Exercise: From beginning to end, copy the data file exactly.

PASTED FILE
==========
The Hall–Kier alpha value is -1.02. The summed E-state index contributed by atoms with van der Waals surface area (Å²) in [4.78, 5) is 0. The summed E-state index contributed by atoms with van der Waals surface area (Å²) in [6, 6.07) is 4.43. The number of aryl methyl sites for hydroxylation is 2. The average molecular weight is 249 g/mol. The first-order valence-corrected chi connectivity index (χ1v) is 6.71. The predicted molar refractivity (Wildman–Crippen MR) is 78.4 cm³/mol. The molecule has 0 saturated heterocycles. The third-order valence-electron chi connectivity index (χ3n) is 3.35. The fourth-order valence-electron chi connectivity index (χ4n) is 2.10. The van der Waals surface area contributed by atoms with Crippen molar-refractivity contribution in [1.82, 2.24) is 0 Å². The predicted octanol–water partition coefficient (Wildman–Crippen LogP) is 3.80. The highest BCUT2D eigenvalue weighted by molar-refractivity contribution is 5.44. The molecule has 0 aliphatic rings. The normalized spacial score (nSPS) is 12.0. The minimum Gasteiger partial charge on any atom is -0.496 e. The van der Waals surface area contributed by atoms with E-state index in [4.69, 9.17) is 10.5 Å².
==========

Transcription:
The Hall–Kier alpha value is -1.02. The summed E-state index contributed by atoms with van der Waals surface area (Å²) in [4.78, 5) is 0. The summed E-state index contributed by atoms with van der Waals surface area (Å²) in [6, 6.07) is 4.43. The number of aryl methyl sites for hydroxylation is 2. The average molecular weight is 249 g/mol. The first-order valence-corrected chi connectivity index (χ1v) is 6.71. The predicted molar refractivity (Wildman–Crippen MR) is 78.4 cm³/mol. The molecule has 0 saturated heterocycles. The third-order valence-electron chi connectivity index (χ3n) is 3.35. The fourth-order valence-electron chi connectivity index (χ4n) is 2.10. The van der Waals surface area contributed by atoms with Crippen molar-refractivity contribution in [1.82, 2.24) is 0 Å². The predicted octanol–water partition coefficient (Wildman–Crippen LogP) is 3.80. The highest BCUT2D eigenvalue weighted by molar-refractivity contribution is 5.44. The molecule has 0 aliphatic rings. The normalized spacial score (nSPS) is 12.0. The minimum Gasteiger partial charge on any atom is -0.496 e. The van der Waals surface area contributed by atoms with E-state index in [4.69, 9.17) is 10.5 Å².